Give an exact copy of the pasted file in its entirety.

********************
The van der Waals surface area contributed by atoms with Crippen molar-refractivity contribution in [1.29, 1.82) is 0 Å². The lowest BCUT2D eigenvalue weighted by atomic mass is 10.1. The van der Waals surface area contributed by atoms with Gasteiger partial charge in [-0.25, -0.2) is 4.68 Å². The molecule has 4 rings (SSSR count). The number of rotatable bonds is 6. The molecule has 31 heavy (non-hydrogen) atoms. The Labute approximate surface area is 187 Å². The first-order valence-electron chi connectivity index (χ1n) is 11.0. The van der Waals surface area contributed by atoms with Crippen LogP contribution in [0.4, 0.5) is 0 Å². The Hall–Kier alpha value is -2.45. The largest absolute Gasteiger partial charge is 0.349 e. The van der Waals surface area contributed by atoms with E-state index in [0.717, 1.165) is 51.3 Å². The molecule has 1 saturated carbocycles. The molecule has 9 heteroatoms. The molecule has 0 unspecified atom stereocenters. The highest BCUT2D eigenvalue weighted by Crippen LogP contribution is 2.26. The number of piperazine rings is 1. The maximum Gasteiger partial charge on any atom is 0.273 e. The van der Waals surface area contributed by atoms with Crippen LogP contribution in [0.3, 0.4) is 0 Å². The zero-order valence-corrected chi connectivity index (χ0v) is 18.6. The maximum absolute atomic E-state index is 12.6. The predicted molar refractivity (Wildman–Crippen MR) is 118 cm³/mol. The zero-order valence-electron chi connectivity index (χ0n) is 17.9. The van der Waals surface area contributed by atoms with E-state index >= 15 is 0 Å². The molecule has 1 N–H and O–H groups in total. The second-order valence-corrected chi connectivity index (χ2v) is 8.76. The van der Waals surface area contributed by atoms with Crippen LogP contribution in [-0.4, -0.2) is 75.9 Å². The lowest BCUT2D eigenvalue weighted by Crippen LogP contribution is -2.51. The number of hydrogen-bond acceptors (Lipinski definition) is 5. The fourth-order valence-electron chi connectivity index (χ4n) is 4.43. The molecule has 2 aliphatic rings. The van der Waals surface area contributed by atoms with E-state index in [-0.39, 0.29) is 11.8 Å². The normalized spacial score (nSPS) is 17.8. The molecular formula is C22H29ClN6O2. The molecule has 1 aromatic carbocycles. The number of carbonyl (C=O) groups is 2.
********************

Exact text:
The van der Waals surface area contributed by atoms with Crippen molar-refractivity contribution in [1.29, 1.82) is 0 Å². The lowest BCUT2D eigenvalue weighted by atomic mass is 10.1. The van der Waals surface area contributed by atoms with Gasteiger partial charge in [-0.25, -0.2) is 4.68 Å². The molecule has 4 rings (SSSR count). The number of rotatable bonds is 6. The molecule has 31 heavy (non-hydrogen) atoms. The Labute approximate surface area is 187 Å². The first-order valence-electron chi connectivity index (χ1n) is 11.0. The van der Waals surface area contributed by atoms with Crippen LogP contribution in [0.4, 0.5) is 0 Å². The Hall–Kier alpha value is -2.45. The largest absolute Gasteiger partial charge is 0.349 e. The van der Waals surface area contributed by atoms with E-state index in [0.717, 1.165) is 51.3 Å². The molecule has 1 saturated carbocycles. The molecule has 9 heteroatoms. The molecule has 0 unspecified atom stereocenters. The highest BCUT2D eigenvalue weighted by Crippen LogP contribution is 2.26. The number of piperazine rings is 1. The maximum Gasteiger partial charge on any atom is 0.273 e. The van der Waals surface area contributed by atoms with Crippen LogP contribution in [0.3, 0.4) is 0 Å². The zero-order valence-corrected chi connectivity index (χ0v) is 18.6. The maximum absolute atomic E-state index is 12.6. The predicted molar refractivity (Wildman–Crippen MR) is 118 cm³/mol. The zero-order valence-electron chi connectivity index (χ0n) is 17.9. The van der Waals surface area contributed by atoms with E-state index >= 15 is 0 Å². The molecule has 1 N–H and O–H groups in total. The second-order valence-corrected chi connectivity index (χ2v) is 8.76. The van der Waals surface area contributed by atoms with Crippen LogP contribution in [-0.4, -0.2) is 75.9 Å². The lowest BCUT2D eigenvalue weighted by Crippen LogP contribution is -2.51. The number of hydrogen-bond acceptors (Lipinski definition) is 5. The fourth-order valence-electron chi connectivity index (χ4n) is 4.43. The molecule has 2 aliphatic rings. The van der Waals surface area contributed by atoms with E-state index in [-0.39, 0.29) is 11.8 Å². The normalized spacial score (nSPS) is 17.8. The molecular formula is C22H29ClN6O2. The molecule has 1 aromatic carbocycles. The number of carbonyl (C=O) groups is 2.